Written by new contributor, Andy Stone
Problems were inevitable for Antarctic tourism from the start. Seen by many as the last unspoiled landmass on earth, the unique and vulnerable ecosystem is what attracts people to our southernmost continent. How do we handle tourism to a place whose only appeal to most of us is its lack of large-scale human contact? Doesn't that defeat the purpose?
Dutch researchers have thought the same thing, and believe they have a solution; limit and then auction off visiting rights to Antarctica.
In some ways, their logic is sound. Tourist limits are needed; not only for future tourism to work, but for the Antarctica's own sake. People pollute, disturb the animals and carry eggs, spores, rodents and other living matter that can spread. Even those few thousand trained scientists have unwittingly brought in numerous invasive species - what can we expect from tens or perhaps hundreds of thousands of possibly ignorant tourists? And as more and more tourists and companies line up to get in, they will only be harder to monitor.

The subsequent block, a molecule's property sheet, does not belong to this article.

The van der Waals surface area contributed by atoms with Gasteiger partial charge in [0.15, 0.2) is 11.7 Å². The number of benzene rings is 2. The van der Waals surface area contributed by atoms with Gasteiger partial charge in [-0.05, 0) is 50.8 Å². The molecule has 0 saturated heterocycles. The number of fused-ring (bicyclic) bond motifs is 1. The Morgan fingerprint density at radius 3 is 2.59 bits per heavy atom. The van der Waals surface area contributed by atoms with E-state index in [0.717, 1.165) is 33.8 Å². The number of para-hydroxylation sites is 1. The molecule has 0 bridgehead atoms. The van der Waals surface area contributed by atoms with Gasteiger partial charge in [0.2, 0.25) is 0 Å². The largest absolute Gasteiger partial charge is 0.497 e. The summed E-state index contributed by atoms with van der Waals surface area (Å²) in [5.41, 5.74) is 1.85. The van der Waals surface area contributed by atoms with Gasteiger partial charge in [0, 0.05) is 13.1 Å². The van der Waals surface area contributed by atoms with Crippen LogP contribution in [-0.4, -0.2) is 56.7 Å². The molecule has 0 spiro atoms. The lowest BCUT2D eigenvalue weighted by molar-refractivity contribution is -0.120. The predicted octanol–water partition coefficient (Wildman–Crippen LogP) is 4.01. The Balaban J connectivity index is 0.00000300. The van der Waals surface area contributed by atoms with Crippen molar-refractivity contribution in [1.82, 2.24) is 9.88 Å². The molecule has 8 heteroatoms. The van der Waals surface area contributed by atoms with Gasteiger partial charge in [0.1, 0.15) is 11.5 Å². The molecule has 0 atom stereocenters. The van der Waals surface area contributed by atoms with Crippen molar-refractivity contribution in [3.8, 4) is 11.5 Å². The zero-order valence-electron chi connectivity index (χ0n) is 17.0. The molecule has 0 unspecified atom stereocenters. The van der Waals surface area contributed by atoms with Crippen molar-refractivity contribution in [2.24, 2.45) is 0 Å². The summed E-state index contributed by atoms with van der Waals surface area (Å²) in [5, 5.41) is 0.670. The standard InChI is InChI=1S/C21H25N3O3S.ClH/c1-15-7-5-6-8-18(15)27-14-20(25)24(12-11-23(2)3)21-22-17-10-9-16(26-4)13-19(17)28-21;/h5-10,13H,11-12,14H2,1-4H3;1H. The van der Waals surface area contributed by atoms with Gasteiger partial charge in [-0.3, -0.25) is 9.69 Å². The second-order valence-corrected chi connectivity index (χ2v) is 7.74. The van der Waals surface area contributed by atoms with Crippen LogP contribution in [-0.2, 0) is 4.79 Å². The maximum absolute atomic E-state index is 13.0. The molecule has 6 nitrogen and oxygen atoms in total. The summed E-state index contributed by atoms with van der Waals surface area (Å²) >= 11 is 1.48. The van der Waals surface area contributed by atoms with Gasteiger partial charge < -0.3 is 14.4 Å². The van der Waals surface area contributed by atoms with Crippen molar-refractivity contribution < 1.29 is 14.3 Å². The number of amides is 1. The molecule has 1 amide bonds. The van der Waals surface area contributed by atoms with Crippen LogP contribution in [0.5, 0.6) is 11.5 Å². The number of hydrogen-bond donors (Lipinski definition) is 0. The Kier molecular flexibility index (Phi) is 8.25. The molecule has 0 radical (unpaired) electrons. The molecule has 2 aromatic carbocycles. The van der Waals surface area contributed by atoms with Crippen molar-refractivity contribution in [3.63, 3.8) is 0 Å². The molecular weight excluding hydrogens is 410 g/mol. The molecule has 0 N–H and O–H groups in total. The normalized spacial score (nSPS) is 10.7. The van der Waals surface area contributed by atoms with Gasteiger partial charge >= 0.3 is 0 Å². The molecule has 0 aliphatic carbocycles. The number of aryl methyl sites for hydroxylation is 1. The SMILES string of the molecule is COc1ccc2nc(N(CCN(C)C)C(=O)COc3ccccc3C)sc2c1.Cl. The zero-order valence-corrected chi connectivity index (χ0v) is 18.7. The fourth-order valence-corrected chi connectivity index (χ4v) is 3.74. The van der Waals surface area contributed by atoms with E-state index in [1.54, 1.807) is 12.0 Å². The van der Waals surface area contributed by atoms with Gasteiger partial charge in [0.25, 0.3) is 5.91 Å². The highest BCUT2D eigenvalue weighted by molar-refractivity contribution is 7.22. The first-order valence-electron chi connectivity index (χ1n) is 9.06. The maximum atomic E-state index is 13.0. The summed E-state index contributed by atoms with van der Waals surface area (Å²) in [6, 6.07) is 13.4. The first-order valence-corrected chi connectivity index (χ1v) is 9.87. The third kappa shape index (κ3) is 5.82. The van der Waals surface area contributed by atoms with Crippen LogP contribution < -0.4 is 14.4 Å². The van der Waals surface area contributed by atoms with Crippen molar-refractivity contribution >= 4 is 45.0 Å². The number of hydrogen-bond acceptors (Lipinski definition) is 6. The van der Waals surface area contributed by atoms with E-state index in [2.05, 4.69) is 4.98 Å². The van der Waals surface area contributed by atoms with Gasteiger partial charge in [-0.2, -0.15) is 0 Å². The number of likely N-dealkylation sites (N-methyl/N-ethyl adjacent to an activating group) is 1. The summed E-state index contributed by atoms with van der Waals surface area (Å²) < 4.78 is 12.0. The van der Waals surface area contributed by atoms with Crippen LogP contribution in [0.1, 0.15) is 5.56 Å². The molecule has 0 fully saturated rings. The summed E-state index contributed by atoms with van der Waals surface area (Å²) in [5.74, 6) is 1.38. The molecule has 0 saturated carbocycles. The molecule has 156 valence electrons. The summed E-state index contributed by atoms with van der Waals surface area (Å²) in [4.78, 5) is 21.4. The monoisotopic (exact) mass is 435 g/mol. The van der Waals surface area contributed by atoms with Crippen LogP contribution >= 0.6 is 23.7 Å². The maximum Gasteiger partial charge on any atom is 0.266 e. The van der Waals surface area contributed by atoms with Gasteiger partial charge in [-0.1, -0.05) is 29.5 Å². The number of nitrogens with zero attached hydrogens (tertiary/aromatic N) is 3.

At the same time, their plan does give an unfair advantage to the super-rich. While far from cheap today, at least now everyone theoretically has an equal chance of getting to Antarctica. But people with way too much money and no concept of its value are the bane of less fortunate auction goers everywhere - haven't these researchers ever used eBay or seen how much Picassos sell for? If the auctions were well publicized, which these would be, the final price tags could be well out of reach for all but the very well-to-do. Is that fair? No. But this is a tricky proposition as reducing supply inevitably means higher cost. Ticket prices will be high no matter what they do.
If scientists get their way, there will be limits placed on the number of people who can visit Antarctica and the days they can go. This particular solution is better than nothing, but hopefully the final plan will have everyone in mind.